It’s called LLLPG, the Loyc LL(k) Parser Generator, and it generates parsers and lexers from LL(k) grammars.

Introducing Enhanced C#

Enhanced C# is normal C# with a bunch of extra syntax. This actually has nothing to do with LeMP, aside from the fact that a lot of the new syntax exists simply to allow macros to make use of it. Unlike some other macro systems, LeMP and EC# do not allow macros to define new syntax. EC# is a “fixed-function” parser, not a programmable one.

A few bits of this syntax have been used in the article already:

EC# includes many other adjustments to the syntax of C#, and they are very nearly 100% backward compatible with standard C#, although the parser may contain bugs and I welcome your bug reports.

You might be wondering, “hey, didn’t you have to do a lot of work to extend the C# parser to support all this extra syntax?” and the answer is: actually, no, not really; I mean it was a lot of work to parse C# from scratch, but in fact the Enhanced C# parser is less complex than the standard one. Last time I checked, Roslyn’s parser was 10,525 lines of code (442 KB), while the EC# parser is about 2500 lines of code (with comparable quantities of comments in both). EC# uses LLLPG, with about 5000 lines of generated output code (137 KB).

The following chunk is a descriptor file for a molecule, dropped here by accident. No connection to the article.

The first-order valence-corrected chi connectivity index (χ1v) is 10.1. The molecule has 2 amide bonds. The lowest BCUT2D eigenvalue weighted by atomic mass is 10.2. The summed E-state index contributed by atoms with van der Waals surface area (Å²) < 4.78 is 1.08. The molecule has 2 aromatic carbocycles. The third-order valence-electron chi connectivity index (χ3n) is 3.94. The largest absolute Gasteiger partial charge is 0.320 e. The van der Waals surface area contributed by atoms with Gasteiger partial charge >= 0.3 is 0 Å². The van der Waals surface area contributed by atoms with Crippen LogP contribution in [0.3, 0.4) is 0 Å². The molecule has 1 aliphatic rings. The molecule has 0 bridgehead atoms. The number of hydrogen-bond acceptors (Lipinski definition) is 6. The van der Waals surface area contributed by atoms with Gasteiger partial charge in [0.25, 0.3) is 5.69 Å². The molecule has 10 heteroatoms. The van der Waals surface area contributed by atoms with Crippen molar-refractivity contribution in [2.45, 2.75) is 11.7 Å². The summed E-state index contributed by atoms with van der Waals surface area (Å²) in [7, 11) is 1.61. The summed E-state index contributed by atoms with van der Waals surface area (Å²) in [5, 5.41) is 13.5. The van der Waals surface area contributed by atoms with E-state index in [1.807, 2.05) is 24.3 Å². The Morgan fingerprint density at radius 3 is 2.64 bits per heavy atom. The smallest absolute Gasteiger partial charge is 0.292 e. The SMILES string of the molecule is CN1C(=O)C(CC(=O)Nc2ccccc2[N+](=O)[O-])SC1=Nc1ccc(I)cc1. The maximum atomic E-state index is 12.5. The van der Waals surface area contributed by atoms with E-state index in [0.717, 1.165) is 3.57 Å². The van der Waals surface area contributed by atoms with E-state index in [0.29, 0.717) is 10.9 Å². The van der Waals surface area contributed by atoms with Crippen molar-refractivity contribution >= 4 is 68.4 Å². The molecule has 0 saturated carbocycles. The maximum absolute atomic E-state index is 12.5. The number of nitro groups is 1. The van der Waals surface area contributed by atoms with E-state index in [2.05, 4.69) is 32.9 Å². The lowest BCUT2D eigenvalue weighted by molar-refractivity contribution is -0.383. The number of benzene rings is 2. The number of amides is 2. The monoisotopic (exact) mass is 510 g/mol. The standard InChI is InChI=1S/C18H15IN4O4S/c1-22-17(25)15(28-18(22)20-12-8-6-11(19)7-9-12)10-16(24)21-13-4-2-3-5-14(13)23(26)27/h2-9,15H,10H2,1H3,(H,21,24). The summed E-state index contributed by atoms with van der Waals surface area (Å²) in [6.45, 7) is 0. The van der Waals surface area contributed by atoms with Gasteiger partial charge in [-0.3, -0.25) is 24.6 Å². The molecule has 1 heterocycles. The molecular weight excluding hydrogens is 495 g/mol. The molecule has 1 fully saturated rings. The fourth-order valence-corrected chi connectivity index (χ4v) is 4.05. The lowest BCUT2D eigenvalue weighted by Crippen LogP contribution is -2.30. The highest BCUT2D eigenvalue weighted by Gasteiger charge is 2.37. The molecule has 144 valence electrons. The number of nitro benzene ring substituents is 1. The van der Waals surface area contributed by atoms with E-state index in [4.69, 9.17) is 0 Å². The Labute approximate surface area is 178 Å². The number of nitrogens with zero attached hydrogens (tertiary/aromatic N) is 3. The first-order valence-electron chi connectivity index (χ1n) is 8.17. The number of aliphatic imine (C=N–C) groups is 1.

How can it be smaller when it has more syntax? Well, LINQ isn’t done yet, so that’s a factor. But in many ways the syntax of EC# is more regular than standard C#; for instance, a method’s formal parameters are essentially just a list of expressions, so this method is parsed successfully: